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The End - A Lesson in Extremes

“And it was at the end of two full years and Pharaoh dramed; and behold he was standing by the river.”

This week’s parshah draws its name from the second word of the first verse – “end” or “extreme”. When we ended off last week’s parshah, Yosef HaTzaddik was still in prison, having predicted and witnessed the release of Pharaoh’s cupbearer. As his fellow inmate was freed, Yosef asked him to mention his plight to Pharaoh, but as the very last possuk states: “And the master of the cups did not remember Yosef, and he forgot him.”

In the beginning of our parshah, Yosef is at an all-time low. He’s imprisoned, alone, and forgotten. He put his faith in another human being and was disappointed. He hit an extreme, an end. But then Pharaoh has a strange dream and the cupbearer suddenly remembers his old prison-mate and recommends him to Pharaoh.

But when Pharaoh asks Yosef for help, mentioning the glowing reviews he’s heard, Yosef answers (ט"ז/verse 16) “It isn’t by my own power; G-d will provide the answer…”

He has finally and thoroughly learned his lesson that all help comes from Hashem and while we are required to try and help ourselves, we cannot rely on anyone other than G-d for how our fortunes and lives turn out.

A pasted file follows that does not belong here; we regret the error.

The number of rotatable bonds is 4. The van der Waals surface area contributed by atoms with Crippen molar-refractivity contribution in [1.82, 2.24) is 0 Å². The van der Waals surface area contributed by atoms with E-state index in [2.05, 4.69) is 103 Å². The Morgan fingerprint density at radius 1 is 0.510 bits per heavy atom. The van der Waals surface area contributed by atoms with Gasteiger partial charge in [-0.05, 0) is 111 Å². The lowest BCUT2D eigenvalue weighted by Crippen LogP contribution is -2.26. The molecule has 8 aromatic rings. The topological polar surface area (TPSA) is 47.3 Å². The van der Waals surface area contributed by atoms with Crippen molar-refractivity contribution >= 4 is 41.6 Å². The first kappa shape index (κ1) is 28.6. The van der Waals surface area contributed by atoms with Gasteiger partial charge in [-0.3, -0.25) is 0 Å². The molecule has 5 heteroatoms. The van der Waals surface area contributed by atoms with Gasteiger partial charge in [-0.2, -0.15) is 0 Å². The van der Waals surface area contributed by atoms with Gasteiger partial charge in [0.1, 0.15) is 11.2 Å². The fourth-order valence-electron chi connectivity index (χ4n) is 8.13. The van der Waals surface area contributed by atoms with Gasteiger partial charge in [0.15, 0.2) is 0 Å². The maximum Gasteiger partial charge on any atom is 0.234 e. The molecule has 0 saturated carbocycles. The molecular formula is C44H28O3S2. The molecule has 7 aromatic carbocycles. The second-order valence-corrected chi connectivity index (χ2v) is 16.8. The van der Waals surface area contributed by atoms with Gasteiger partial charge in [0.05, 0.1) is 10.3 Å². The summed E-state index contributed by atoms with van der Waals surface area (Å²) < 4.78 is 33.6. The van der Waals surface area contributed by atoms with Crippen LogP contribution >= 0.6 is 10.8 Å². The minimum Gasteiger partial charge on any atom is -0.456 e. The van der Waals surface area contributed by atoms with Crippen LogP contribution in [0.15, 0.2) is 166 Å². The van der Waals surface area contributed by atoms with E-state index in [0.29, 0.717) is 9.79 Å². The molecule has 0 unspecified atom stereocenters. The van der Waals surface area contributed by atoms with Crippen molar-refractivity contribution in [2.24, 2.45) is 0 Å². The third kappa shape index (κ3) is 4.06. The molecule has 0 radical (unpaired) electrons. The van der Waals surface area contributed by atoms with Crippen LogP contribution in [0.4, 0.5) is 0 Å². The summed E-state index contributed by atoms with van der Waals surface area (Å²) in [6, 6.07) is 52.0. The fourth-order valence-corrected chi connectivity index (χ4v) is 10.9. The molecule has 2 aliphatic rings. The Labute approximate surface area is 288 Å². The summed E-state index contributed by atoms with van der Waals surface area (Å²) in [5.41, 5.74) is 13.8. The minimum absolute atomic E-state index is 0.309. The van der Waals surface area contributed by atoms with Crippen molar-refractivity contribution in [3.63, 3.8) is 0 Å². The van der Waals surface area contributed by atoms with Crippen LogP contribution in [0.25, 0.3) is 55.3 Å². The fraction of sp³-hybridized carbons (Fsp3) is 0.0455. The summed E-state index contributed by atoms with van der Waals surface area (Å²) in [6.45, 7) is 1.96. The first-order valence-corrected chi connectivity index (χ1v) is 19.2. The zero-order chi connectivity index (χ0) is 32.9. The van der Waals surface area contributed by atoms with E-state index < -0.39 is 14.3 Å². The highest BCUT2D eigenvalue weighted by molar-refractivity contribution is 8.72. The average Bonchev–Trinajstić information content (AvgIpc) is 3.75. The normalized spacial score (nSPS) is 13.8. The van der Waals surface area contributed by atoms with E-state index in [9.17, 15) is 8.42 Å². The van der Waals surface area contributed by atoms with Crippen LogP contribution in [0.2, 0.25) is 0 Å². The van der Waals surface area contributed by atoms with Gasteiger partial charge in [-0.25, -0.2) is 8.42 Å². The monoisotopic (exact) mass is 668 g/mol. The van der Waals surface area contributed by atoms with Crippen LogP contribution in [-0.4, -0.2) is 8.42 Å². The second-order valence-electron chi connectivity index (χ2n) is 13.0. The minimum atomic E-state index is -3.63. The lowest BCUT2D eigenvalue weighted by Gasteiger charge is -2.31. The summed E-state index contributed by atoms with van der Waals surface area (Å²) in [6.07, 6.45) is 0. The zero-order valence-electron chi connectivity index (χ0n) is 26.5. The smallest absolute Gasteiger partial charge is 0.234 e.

At the end of this week’s parshah, Yosef is the viceroy of all Egypt and on the cusp of seeing his father again and making peace with his brothers. Instead of being alone, forgotten, and reliant on other humans, he is surrounded by family, a person of power, and only reliant on G-d.

Sometimes we have to face one extreme in order to reach the other.

“ירידה לצורך עליה”

(Source: Sefer HaMa’amarim 5746, p. 74; Sefer HaSichot 5752, vol. 1 p. 202; Hitva’aduyot 5743, vol. 2, pp. 721-722;  as adapted by the Kehot Chumash.)

Pens used: Staedtler calligraphy pen with medium nib and Gelly Roll gel pen.

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